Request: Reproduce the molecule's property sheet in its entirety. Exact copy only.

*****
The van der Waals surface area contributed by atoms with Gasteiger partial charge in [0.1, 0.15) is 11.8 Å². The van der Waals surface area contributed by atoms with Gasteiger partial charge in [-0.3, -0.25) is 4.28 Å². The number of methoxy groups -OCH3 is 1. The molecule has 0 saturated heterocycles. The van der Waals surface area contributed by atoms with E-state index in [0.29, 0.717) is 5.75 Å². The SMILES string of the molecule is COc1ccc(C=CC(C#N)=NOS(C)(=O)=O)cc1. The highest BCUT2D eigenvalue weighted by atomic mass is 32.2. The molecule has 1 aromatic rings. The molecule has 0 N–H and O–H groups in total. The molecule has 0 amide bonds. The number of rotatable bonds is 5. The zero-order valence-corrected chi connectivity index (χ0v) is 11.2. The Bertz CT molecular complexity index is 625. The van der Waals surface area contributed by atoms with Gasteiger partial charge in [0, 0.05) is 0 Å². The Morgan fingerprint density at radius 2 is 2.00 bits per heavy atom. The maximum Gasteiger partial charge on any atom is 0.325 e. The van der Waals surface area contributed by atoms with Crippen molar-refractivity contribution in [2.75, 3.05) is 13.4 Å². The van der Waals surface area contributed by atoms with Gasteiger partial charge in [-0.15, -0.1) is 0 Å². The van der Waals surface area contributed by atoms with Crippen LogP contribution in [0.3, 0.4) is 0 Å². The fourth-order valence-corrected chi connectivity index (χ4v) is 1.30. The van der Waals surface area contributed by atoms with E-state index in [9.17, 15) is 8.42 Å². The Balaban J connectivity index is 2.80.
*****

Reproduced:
The van der Waals surface area contributed by atoms with Gasteiger partial charge in [0.1, 0.15) is 11.8 Å². The van der Waals surface area contributed by atoms with Gasteiger partial charge in [-0.3, -0.25) is 4.28 Å². The number of methoxy groups -OCH3 is 1. The molecule has 0 saturated heterocycles. The van der Waals surface area contributed by atoms with E-state index in [0.29, 0.717) is 5.75 Å². The SMILES string of the molecule is COc1ccc(C=CC(C#N)=NOS(C)(=O)=O)cc1. The highest BCUT2D eigenvalue weighted by atomic mass is 32.2. The molecule has 1 aromatic rings. The molecule has 0 N–H and O–H groups in total. The molecule has 0 amide bonds. The number of rotatable bonds is 5. The zero-order valence-corrected chi connectivity index (χ0v) is 11.2. The Bertz CT molecular complexity index is 625. The van der Waals surface area contributed by atoms with Gasteiger partial charge in [0, 0.05) is 0 Å². The Morgan fingerprint density at radius 2 is 2.00 bits per heavy atom. The maximum Gasteiger partial charge on any atom is 0.325 e. The van der Waals surface area contributed by atoms with Crippen molar-refractivity contribution in [2.75, 3.05) is 13.4 Å². The van der Waals surface area contributed by atoms with Gasteiger partial charge in [-0.15, -0.1) is 0 Å². The van der Waals surface area contributed by atoms with Crippen LogP contribution in [0.3, 0.4) is 0 Å². The fourth-order valence-corrected chi connectivity index (χ4v) is 1.30. The van der Waals surface area contributed by atoms with E-state index in [9.17, 15) is 8.42 Å². The Balaban J connectivity index is 2.80.